A final consideration is whether you should crystallize accrued gains on assets being transferred to a corporation. If you increase your ability to access the Lifetime Capital Gains Exemption or the proposed Canadian Entrepreneurs’ Incentive on a future sale of the corporation’s shares, then crystallizing an accrued gain on such a transfer could cause you to incur personal tax that you wouldn’t otherwise have incurred.

2. Transfer to a trust

Transfers of assets to a trust generally occur at fair market value for income tax purposes. In certain cases, the transfer will be deemed to occur at cost, but it might be possible to file an election for the transfer to occur at fair market value.

Before undertaking such a transfer, you should consider the impact of the income attribution rules on income from the asset after the transfer date and gains realized on the disposition of the asset after the transfer date. These rules could cause such income and gains to be taxed in the hands of someone other than the beneficiary that the trust allocated them to.

Caution should be exercised if the asset with the accrued gain is expected to accrue additional gains after being transferred to a trust because gains accruing after the transfer date will eventually be taxed in the trust[7] and the inclusion rate for trusts is 66.67%, even for capital gains less than $250,000. 

3. Transfer to a spouse/common-law partner

Transfers of assets between spouses automatically occur at cost for income tax purposes. Therefore, to crystallize an accrued gain, you and your spouse need to file an election for the transfer to occur at fair market value. 

Before undertaking such a transfer, you should consider the impact of the income attribution rules on income from the asset after the transfer date and gains realized on the disposition of the asset after the transfer date. These rules could cause any such income or gains to be attributed back to the transferring spouse. 

Other taxes

Before transferring assets to crystallize accrued gains, you should also consider whether any other taxes will be payable as a result of the transfer. For example, transfers of real estate could attract land transfer taxes.

Professional fees

If you wish to crystallize accrued gains, you will inevitably incur professional fees to do so. If the strategy involves the creation of a corporation or a trust, you will also incur professional fees for annual legal and tax compliance filings for the corporation or trust.

Trust capital gains

All capital gains realized by a trust will be subject to a 66.67% inclusion rate. Unlike individuals, trusts are not eligible to use a 50% inclusion rate on the first $250,000 of capital gains in a year.

So, for a trust holding assets with accrued capital gains, whether it’s beneficial to crystallize or not will generally come down to a comparison of the present value of the cashflows under each scenario.

However, it’s important to note that a trust might be able to distribute assets to its beneficiaries on a tax deferred basis. Where this is possible, the trust could distribute assets to its beneficiaries and the accrued gains on those assets could be realized by the beneficiaries of the trust. If the beneficiary is an individual, they might be able to access the 50% inclusion rate on the first $250,000 of capital gains in a taxation year.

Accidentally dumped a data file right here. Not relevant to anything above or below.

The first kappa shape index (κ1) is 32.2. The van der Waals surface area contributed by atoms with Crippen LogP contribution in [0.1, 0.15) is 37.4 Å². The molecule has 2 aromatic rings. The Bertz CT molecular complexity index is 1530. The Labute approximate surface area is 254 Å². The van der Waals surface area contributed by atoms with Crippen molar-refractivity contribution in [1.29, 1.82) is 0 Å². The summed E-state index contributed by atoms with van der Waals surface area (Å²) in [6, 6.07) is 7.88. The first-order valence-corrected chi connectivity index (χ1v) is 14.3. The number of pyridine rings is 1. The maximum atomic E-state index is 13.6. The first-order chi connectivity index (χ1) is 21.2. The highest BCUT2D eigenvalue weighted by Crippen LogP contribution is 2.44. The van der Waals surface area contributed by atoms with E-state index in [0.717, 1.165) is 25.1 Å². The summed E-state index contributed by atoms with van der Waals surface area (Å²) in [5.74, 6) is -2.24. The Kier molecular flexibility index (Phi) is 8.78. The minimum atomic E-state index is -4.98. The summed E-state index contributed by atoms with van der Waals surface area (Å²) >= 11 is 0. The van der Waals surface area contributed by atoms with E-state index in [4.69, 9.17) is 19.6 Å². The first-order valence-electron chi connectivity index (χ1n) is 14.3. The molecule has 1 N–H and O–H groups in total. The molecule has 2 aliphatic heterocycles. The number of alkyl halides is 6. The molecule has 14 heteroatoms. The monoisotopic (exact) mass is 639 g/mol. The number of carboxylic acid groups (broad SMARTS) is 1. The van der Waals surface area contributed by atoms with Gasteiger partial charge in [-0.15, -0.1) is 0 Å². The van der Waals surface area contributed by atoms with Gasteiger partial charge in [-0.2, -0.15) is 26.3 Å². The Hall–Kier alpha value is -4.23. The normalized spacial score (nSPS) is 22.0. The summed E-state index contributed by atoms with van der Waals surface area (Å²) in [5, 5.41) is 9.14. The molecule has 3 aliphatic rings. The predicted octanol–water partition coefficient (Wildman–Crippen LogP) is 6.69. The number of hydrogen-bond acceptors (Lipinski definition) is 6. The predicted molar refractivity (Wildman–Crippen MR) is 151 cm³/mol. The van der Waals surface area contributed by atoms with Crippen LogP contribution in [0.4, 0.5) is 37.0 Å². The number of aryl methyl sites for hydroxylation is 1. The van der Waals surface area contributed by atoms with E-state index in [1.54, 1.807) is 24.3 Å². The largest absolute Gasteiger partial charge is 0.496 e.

Crystallization methods

To crystallize the accrued gain on an asset, the trust needs to implement a taxable transfer of the asset at fair market value while ensuring that either the trust or a beneficiary retains control over it. This could be accomplished by transferring the asset to a holding company or to a beneficiary of the trust.

1. Transfer to a holding company

Transfers of assets to a corporation generally occur at fair market value for income tax purposes unless the trust and the corporation file an election for the transfer to occur at some lesser amount.

Before undertaking such a transfer, the trust should consider the impact of the corporate attribution rules.  Under these rules, the trust might be required to include a benefit in its income, based on the value of the transferred asset and the prescribed rate of interest from time to time.

As discussed above under ‘Personal capital gains’, caution should be exercised if the asset with the accrued gain is expected to accrue additional gains after being transferred to a corporation.

2. Transfer to a beneficiary

Transfers of trust assets to a Canadian resident beneficiary[8] generally occur at cost for income tax purposes. Therefore, to crystallize an accrued gain, the trust and the beneficiary need to file an election for the transfer to occur at fair market value.

Transfers of trust assets to a non-resident beneficiary[9] generally occur at fair market value for income tax purposes. 

Other taxes and professional fees

As discussed above under ‘Personal capital gains’, the trust should consider whether crystallization will result in other taxes payable, and the professional fees that will be incurred to implement a crystallization plan.

Other issues for trusts and their beneficiaries

While trusts are subject to income tax on their income, it’s very common for a trust to “allocate” its income to the beneficiaries of the trust. When this is done, the trust’s income is taxed in the beneficiary’s hands instead of in the trust’s hands.

At this time, it’s unclear how the allocation of a trust’s capital gains to its beneficiaries will work under the proposed changes. For example, if a trust crystallizes a $500,000 capital gain before June 25, 2024 and allocates the entire gain to a beneficiary when it files its December 31, 2024 T3 Trust Income Tax and Information Return, what inclusion rate will apply to the beneficiary? Will the beneficiary have a 50% inclusion rate on the entire capital gain because the trust realized the gain before June 25? Or will the beneficiary’s inclusion rate be 50% on the first $250,000 of the gain and 66.67% on the balance of the gain.

This uncertainty makes crystallization planning for a trust all the more difficult.

Corporate capital gains